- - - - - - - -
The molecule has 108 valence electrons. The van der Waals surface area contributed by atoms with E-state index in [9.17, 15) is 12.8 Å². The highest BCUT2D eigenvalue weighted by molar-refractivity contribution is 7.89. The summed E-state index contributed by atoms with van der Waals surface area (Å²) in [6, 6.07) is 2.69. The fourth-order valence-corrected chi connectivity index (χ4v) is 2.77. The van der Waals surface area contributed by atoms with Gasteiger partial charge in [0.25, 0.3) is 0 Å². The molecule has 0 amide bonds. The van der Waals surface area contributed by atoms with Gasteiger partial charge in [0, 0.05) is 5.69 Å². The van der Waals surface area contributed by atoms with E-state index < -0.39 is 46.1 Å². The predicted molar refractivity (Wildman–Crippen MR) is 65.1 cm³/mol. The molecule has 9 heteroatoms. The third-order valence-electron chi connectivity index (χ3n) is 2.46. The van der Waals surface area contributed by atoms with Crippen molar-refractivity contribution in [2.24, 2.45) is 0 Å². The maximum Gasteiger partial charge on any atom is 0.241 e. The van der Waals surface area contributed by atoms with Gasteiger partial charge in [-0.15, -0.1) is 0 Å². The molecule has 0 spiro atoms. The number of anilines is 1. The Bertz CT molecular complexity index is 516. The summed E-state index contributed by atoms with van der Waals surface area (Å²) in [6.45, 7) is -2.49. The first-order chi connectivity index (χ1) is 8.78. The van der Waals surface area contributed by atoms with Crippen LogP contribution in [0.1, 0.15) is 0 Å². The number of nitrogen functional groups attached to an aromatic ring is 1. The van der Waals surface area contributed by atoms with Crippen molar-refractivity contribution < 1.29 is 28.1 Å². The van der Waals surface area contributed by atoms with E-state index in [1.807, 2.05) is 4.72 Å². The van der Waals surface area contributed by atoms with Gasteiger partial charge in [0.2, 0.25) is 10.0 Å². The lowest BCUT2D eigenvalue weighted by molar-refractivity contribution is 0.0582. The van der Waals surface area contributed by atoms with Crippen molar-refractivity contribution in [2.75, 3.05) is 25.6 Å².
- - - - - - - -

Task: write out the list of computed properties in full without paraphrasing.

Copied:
The molecule has 108 valence electrons. The van der Waals surface area contributed by atoms with E-state index in [9.17, 15) is 12.8 Å². The highest BCUT2D eigenvalue weighted by molar-refractivity contribution is 7.89. The summed E-state index contributed by atoms with van der Waals surface area (Å²) in [6, 6.07) is 2.69. The fourth-order valence-corrected chi connectivity index (χ4v) is 2.77. The van der Waals surface area contributed by atoms with Gasteiger partial charge in [0.25, 0.3) is 0 Å². The molecule has 0 amide bonds. The van der Waals surface area contributed by atoms with Gasteiger partial charge in [0, 0.05) is 5.69 Å². The van der Waals surface area contributed by atoms with E-state index < -0.39 is 46.1 Å². The predicted molar refractivity (Wildman–Crippen MR) is 65.1 cm³/mol. The molecule has 9 heteroatoms. The third-order valence-electron chi connectivity index (χ3n) is 2.46. The van der Waals surface area contributed by atoms with Crippen molar-refractivity contribution in [2.24, 2.45) is 0 Å². The maximum Gasteiger partial charge on any atom is 0.241 e. The van der Waals surface area contributed by atoms with Gasteiger partial charge in [-0.15, -0.1) is 0 Å². The molecule has 0 spiro atoms. The number of anilines is 1. The Bertz CT molecular complexity index is 516. The summed E-state index contributed by atoms with van der Waals surface area (Å²) in [6.45, 7) is -2.49. The first-order chi connectivity index (χ1) is 8.78. The van der Waals surface area contributed by atoms with Crippen LogP contribution in [0.1, 0.15) is 0 Å². The number of nitrogen functional groups attached to an aromatic ring is 1. The van der Waals surface area contributed by atoms with Crippen molar-refractivity contribution < 1.29 is 28.1 Å². The van der Waals surface area contributed by atoms with E-state index in [1.807, 2.05) is 4.72 Å². The van der Waals surface area contributed by atoms with Gasteiger partial charge in [0.2, 0.25) is 10.0 Å². The lowest BCUT2D eigenvalue weighted by molar-refractivity contribution is 0.0582. The van der Waals surface area contributed by atoms with Crippen molar-refractivity contribution in [2.75, 3.05) is 25.6 Å².